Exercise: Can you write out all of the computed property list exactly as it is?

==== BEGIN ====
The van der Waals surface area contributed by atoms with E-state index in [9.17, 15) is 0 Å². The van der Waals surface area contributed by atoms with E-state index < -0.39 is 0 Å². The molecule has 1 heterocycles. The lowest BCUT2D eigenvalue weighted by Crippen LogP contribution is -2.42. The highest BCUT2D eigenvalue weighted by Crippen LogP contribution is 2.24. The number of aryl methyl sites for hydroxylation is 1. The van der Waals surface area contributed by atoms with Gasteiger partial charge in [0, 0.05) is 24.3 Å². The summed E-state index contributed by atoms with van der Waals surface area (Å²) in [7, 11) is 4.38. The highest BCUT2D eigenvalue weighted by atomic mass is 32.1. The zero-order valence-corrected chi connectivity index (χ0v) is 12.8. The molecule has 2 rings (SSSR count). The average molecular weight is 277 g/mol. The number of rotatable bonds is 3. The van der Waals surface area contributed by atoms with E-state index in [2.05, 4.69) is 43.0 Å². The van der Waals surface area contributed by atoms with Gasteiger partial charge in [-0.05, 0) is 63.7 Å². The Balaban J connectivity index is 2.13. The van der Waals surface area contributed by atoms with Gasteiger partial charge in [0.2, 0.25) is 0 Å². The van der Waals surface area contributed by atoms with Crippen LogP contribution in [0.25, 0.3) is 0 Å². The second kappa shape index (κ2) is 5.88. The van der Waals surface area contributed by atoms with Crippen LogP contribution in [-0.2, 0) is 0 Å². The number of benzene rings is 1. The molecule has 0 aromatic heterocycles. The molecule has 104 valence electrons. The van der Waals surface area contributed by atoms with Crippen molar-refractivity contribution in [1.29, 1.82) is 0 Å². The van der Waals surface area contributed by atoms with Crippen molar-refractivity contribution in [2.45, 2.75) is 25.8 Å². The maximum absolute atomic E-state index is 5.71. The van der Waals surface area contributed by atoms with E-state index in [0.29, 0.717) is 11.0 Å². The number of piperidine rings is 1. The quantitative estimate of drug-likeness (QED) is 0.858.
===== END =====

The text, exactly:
The van der Waals surface area contributed by atoms with E-state index in [9.17, 15) is 0 Å². The van der Waals surface area contributed by atoms with E-state index < -0.39 is 0 Å². The molecule has 1 heterocycles. The lowest BCUT2D eigenvalue weighted by Crippen LogP contribution is -2.42. The highest BCUT2D eigenvalue weighted by Crippen LogP contribution is 2.24. The number of aryl methyl sites for hydroxylation is 1. The van der Waals surface area contributed by atoms with Gasteiger partial charge in [0, 0.05) is 24.3 Å². The summed E-state index contributed by atoms with van der Waals surface area (Å²) in [7, 11) is 4.38. The highest BCUT2D eigenvalue weighted by atomic mass is 32.1. The zero-order valence-corrected chi connectivity index (χ0v) is 12.8. The molecule has 2 rings (SSSR count). The average molecular weight is 277 g/mol. The number of rotatable bonds is 3. The van der Waals surface area contributed by atoms with E-state index in [2.05, 4.69) is 43.0 Å². The van der Waals surface area contributed by atoms with Gasteiger partial charge in [-0.05, 0) is 63.7 Å². The Balaban J connectivity index is 2.13. The van der Waals surface area contributed by atoms with Gasteiger partial charge in [0.2, 0.25) is 0 Å². The van der Waals surface area contributed by atoms with Crippen LogP contribution in [0.25, 0.3) is 0 Å². The second kappa shape index (κ2) is 5.88. The van der Waals surface area contributed by atoms with Crippen LogP contribution in [-0.2, 0) is 0 Å². The number of benzene rings is 1. The molecule has 0 aromatic heterocycles. The molecule has 104 valence electrons. The van der Waals surface area contributed by atoms with Crippen molar-refractivity contribution in [1.29, 1.82) is 0 Å². The van der Waals surface area contributed by atoms with Crippen molar-refractivity contribution in [2.45, 2.75) is 25.8 Å². The maximum absolute atomic E-state index is 5.71. The van der Waals surface area contributed by atoms with E-state index in [0.29, 0.717) is 11.0 Å². The number of piperidine rings is 1. The quantitative estimate of drug-likeness (QED) is 0.858.